Darwin First Editions

Darwin@the Library info | Exhibit brochure (pdf)

Charles Darwin’s 22 printed volumes are listed below in chronological order, linked to high resolution versions in the University of Oklahoma Libraries History of Science Collections’ Online Galleries:

  1. Darwin, Zoology of the Voyage of the Beagle, vol. 1 (F8.1), vol. 2 (F8.2), vol. 3 (F8.3) (1838-43). More info.
  2. Darwin, Journal of Researches (1839), F11.
  3. Darwin, The Structure and Distribution of Coral Reefs (1842), F271.
  4. Darwin, Geological Observations on the Volcanic Islands (1844), F272.
  5. Darwin, Geological Observations on South America (1846), F273.
  6. Darwin, Monograph on the Sub-Class Cirripedia: The Lepadidae; or, Pedunculated Cirripedes (1851), F339.1.
  7. Darwin, Monograph on the Sub-Class Cirripedia: The Balanidae (or Sessile Cirripedes); The Verrucidae, etc. (1854), F339.2.
  8. Darwin, On the Origin of Species by Means of Natural Selection (1859), F373.
  9. Darwin, On the Various Contrivances by which British and Foreign Orchids are Fertilised by Insects (1862), F800.
  10. Darwin, Variation of Animals and Plants under Domestication, 2 vols. (1868), vol. 1, F878.1 and vol. 2, F878.2.
  11. Darwin, Descent of Man, and Selection in relation to Sex, 2 vols. (1871), vol. 1, F937.1.; and vol. 2, F937.2.
  12. Darwin, Expression of the Emotions in Man and Animals (1872), F1142.
  13. Darwin, Insectivorous Plants (1875), F1218.
  14. Darwin, Movements and Habits of Climbing Plants (1875), F836.
  15. Darwin, Effects of Cross and Self-Fertilisation in the Vegetable Kingdom (1876), F1249.
  16. Darwin, Different Forms of Flowers on Plants of the Same Species (1877), F1277.
  17. Darwin, Power of Movement in Plants (1880), F1325.
  18. Darwin, Formation of Vegetable Mould, through the Action of Worms (1881), F1357.

Bibliographic note:
With the exception of the Zoology of the Voyage of H.M.S. Beagle, all Darwin first editions were published in London by John Murray. An exact description for each title can be found using the indicated Freeman number (F#), which refers to its entry in the Freeman Bibliography, the standard description for Darwin editions.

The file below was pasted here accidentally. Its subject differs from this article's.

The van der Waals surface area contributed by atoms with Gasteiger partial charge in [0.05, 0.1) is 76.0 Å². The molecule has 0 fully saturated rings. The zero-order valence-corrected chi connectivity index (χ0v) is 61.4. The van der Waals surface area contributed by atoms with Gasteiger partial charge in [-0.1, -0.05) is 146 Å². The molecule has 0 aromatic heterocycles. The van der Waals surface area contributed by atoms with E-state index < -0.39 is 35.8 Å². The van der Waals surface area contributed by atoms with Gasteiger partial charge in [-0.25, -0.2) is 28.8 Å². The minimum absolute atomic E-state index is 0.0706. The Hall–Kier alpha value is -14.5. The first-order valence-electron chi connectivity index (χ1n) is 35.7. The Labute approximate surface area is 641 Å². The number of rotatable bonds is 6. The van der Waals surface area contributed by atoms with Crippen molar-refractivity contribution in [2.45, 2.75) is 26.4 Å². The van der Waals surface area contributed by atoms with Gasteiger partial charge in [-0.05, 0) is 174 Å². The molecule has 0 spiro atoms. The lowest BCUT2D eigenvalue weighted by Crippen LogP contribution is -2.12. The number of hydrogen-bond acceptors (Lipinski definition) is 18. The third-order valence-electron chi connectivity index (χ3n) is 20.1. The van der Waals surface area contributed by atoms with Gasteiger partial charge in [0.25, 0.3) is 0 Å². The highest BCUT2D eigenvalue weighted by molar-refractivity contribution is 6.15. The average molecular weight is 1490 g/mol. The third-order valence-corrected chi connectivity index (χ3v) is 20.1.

Additional volume:

Published posthumously:
Darwin, Life and Letters, 3 vols. (1887):

What is a “first edition”?
Any attempted numerical count of Darwin first editions swiftly encounters ambiguities. Here are a few of the questions that arise:

1. Should multi-author collaborations be included? Darwin’s first work, 3 volumes, was a collaboration between Darwin and 5 other scientists. We are counting it as #1 above because, in our determination, Darwin’s contributions of specimens and his role as superintending author were primary and not to be underestimated. Yet by this criterion one might exclude Krause’s biography of Erasmus Darwin.

2. Should posthumous works be included? Darwin’s Autobiography was not published during his lifetime, but first published along with his letters – the total is 23 if you count that, or 25 if you count all 3 volumes of the Life and Letters that includes the Autobiography. To have it both ways, we have chosen to place these 3 volumes on display in the Darwin@the Libraries exhibit, although we are not counting them among the 22 volumes published by Darwin himself.

3. Does “first edition” imply “first edition in book form”? When we offer 22 as the numerical count, we’re not including Darwin’s more than 200 articles, chapters and short essays. Yet the line between articles and printed volumes often blurs. For example, one book-length work was first published as an article in a journal (not on display) and then reprinted as a book (on display, #14 above). Which one is the “first edition”? Or should we include Darwin’s “preliminary notice” to Krause’s biography of Erasmus Darwin, since Darwin’s contribution makes up the majority of the published book?

4. Should one count titles or volumes? The list above includes 18 titles in 22 volumes. Yet the Zoology (#1 above) was issued over six years in 19 numbered parts. In this respect, it was more like a journal than a book. Afterward, the printer gave instructions for binding the 19 parts in either 3 or 5 volumes. The OU copy is bound in 3 volumes, but the count would be increased by 2 if we happened to hold a copy of the very same pages bound in 5 volumes.

So the idea of counting Darwin first editions is not as straightforward as it sounds. Does your count equal ours?

Regardless of how you count them, come see them all in the Darwin@the Library exhibit.

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Read more about the OU Darwin Collection, about the Online Galleries and view a list of additional Digitized Books.

About ouhos

Kerry Magruder, Curator; and JoAnn Palmeri, Librarian
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